I was thumbing through a popular tabloid news paper on the weekend, and in the middle pages, in the ‘Health and Wellbeing’ section, I noticed another article on the benefits of meditation and mindfulness. The central theme of the article was ‘the meditation experience’, which it described in terms of ‘calm’ and ‘peace’, and ‘clearing the mind’ by developing ‘single pointed concentration’.

I read this with an increasing sense of despair, because yet again, it glibly reinforced the misconceptions and myths that have cursed meditation ever since it was imported from Asia a few hundred years ago. This focus on the ‘meditation experience’ as a pre-requisite to any transformation that might occur is incredibly destructive – yet it preoccupies almost the entire conversation around meditation in the West.

But, I suppose, as I think further, I understand how it happened. The imperatives of our mercantile culture, in which everything is reduced to its most saleable aspect, always prevail – and meditation has, like everything else in our world, become a product.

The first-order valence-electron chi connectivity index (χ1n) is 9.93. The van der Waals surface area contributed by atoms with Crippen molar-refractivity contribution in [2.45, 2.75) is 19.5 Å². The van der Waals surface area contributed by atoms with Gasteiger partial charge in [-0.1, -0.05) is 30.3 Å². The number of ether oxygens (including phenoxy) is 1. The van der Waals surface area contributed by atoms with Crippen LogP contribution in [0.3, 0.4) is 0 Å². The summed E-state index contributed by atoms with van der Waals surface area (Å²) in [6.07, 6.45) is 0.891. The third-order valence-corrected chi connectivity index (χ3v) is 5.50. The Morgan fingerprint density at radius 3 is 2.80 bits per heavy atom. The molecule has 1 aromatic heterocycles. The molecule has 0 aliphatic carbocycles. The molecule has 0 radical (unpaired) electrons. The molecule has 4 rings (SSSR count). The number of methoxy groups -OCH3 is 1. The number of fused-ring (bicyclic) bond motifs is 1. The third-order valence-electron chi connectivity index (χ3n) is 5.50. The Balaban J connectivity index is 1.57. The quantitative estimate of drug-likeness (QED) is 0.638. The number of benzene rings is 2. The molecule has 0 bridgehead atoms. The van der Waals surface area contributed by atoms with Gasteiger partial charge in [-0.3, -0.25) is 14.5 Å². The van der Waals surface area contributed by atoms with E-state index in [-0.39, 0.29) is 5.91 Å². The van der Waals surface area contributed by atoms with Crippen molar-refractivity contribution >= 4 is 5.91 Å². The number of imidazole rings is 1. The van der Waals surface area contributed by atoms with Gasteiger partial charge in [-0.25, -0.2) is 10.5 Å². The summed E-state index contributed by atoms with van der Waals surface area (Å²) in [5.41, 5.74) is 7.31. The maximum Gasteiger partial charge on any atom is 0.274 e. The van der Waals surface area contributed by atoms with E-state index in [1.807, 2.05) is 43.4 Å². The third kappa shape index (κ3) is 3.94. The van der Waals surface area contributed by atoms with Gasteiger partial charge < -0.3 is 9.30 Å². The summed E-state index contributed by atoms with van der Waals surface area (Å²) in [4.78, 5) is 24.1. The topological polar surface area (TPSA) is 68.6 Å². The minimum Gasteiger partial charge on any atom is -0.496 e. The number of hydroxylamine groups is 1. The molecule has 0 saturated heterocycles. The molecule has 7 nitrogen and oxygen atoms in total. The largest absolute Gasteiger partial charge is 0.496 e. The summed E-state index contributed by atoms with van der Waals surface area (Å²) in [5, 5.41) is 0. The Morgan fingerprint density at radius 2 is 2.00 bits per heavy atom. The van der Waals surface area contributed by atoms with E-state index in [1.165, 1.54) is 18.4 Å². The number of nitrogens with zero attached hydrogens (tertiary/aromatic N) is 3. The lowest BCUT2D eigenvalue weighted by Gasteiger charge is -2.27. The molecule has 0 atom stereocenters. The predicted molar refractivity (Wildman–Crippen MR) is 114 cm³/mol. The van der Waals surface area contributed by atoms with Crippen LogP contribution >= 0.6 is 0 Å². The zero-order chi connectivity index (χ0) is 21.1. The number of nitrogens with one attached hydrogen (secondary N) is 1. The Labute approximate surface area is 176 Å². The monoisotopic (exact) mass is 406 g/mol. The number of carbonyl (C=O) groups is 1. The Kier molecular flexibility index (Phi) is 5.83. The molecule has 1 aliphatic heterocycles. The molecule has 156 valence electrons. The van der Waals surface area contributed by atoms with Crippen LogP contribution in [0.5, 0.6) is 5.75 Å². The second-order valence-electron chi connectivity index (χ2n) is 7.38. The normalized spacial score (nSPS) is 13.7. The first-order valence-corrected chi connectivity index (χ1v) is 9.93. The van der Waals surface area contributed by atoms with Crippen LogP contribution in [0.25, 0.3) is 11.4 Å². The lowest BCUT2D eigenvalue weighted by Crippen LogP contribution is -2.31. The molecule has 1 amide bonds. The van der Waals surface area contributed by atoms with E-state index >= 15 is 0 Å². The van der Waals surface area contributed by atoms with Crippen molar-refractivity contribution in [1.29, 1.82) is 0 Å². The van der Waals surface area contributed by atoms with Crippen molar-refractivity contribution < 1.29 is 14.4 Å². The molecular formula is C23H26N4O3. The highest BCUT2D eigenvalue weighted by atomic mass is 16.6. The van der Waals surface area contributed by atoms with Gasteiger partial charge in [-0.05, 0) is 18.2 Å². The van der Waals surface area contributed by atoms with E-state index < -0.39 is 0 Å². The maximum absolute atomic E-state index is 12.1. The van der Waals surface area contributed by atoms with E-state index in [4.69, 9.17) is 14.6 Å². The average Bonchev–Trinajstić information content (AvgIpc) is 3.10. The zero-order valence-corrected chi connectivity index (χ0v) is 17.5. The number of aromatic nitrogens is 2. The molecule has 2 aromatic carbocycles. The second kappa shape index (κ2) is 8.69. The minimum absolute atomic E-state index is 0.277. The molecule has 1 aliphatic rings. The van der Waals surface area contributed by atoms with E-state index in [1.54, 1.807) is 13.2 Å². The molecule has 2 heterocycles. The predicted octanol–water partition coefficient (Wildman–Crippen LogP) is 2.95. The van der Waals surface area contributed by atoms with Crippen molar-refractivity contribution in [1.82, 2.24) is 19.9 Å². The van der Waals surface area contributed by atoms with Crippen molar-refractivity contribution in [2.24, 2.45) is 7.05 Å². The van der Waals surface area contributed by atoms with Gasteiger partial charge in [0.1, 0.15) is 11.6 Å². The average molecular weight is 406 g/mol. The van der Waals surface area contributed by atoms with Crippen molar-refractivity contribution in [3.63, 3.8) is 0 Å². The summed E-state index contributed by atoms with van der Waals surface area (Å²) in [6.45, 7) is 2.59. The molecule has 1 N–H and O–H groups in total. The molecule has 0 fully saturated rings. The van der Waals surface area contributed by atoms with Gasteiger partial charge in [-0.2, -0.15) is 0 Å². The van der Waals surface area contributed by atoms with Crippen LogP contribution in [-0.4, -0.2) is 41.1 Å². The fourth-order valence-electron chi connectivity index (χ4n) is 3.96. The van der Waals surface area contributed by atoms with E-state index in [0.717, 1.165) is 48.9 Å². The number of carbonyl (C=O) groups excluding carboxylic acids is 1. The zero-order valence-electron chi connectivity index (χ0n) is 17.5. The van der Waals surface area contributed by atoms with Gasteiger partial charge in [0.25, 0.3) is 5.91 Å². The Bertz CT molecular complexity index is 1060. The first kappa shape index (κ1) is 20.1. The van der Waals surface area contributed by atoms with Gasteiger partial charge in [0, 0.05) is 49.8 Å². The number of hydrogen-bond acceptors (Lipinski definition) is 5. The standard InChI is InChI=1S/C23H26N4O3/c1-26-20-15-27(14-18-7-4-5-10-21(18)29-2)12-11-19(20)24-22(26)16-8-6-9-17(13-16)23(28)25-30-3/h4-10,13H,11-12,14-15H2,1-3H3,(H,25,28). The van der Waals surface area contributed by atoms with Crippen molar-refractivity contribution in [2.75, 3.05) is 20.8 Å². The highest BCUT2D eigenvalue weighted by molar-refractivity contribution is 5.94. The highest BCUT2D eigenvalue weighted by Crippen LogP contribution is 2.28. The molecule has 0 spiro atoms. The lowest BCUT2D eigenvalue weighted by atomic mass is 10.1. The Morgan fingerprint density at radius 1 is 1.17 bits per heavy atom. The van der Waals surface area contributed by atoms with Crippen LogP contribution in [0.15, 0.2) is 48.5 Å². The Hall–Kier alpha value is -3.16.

The origins of meditation in Asia were essentially and solely spiritual – people meditated to progress along a path to enlightenment. And enlightenment was commonly viewed as the ultimate aspiration in a life. As such, anyone embarking on the difficult journey to enlightenment was universally supported, and meditation was taught freely. The community supported the monks, wandering sadhus and holy-men, simply because they recognised and respected the incredible commitment and inner strength it required to embark on such an endeavour.

Meditation was simply a means to an end – not an end in itself. And the ‘meditation experience’ was not considered significant, except as an indicator of progress, and what needed next to be done. It was accepted that, as the meditator began and progressed, they would meet aspects of their sense of self that were painful, confronting or simply deceptive – problems along the way that would need solutions.